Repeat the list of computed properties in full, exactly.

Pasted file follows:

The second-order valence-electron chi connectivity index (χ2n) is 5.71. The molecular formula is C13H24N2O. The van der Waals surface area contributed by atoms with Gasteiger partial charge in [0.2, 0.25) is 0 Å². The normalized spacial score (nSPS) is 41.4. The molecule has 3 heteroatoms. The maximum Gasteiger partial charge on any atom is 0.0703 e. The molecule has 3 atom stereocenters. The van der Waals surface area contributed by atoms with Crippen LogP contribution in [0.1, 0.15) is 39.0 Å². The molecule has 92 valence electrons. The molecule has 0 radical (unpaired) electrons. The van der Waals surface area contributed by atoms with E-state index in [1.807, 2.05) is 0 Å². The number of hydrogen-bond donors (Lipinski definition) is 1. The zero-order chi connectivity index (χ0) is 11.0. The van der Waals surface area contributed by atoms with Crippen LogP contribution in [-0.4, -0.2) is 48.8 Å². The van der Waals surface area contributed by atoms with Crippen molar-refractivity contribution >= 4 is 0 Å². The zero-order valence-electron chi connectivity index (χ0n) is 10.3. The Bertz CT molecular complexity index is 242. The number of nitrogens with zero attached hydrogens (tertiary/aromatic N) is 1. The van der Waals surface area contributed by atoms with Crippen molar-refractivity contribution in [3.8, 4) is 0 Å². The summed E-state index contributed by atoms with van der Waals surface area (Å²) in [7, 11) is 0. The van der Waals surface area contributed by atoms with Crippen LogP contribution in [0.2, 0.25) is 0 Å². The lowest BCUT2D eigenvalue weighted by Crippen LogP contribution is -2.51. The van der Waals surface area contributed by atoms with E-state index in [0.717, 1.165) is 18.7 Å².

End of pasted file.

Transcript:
The second-order valence-electron chi connectivity index (χ2n) is 5.71. The molecular formula is C13H24N2O. The van der Waals surface area contributed by atoms with Gasteiger partial charge in [0.2, 0.25) is 0 Å². The normalized spacial score (nSPS) is 41.4. The molecule has 3 heteroatoms. The maximum Gasteiger partial charge on any atom is 0.0703 e. The molecule has 3 atom stereocenters. The van der Waals surface area contributed by atoms with Crippen LogP contribution in [0.1, 0.15) is 39.0 Å². The molecule has 92 valence electrons. The molecule has 0 radical (unpaired) electrons. The van der Waals surface area contributed by atoms with E-state index in [1.807, 2.05) is 0 Å². The number of hydrogen-bond donors (Lipinski definition) is 1. The zero-order chi connectivity index (χ0) is 11.0. The van der Waals surface area contributed by atoms with Crippen LogP contribution in [-0.4, -0.2) is 48.8 Å². The van der Waals surface area contributed by atoms with Crippen molar-refractivity contribution >= 4 is 0 Å². The zero-order valence-electron chi connectivity index (χ0n) is 10.3. The Bertz CT molecular complexity index is 242. The number of nitrogens with zero attached hydrogens (tertiary/aromatic N) is 1. The van der Waals surface area contributed by atoms with Crippen molar-refractivity contribution in [3.8, 4) is 0 Å². The summed E-state index contributed by atoms with van der Waals surface area (Å²) in [7, 11) is 0. The van der Waals surface area contributed by atoms with Crippen LogP contribution in [0.2, 0.25) is 0 Å². The lowest BCUT2D eigenvalue weighted by Crippen LogP contribution is -2.51. The van der Waals surface area contributed by atoms with E-state index in [0.717, 1.165) is 18.7 Å².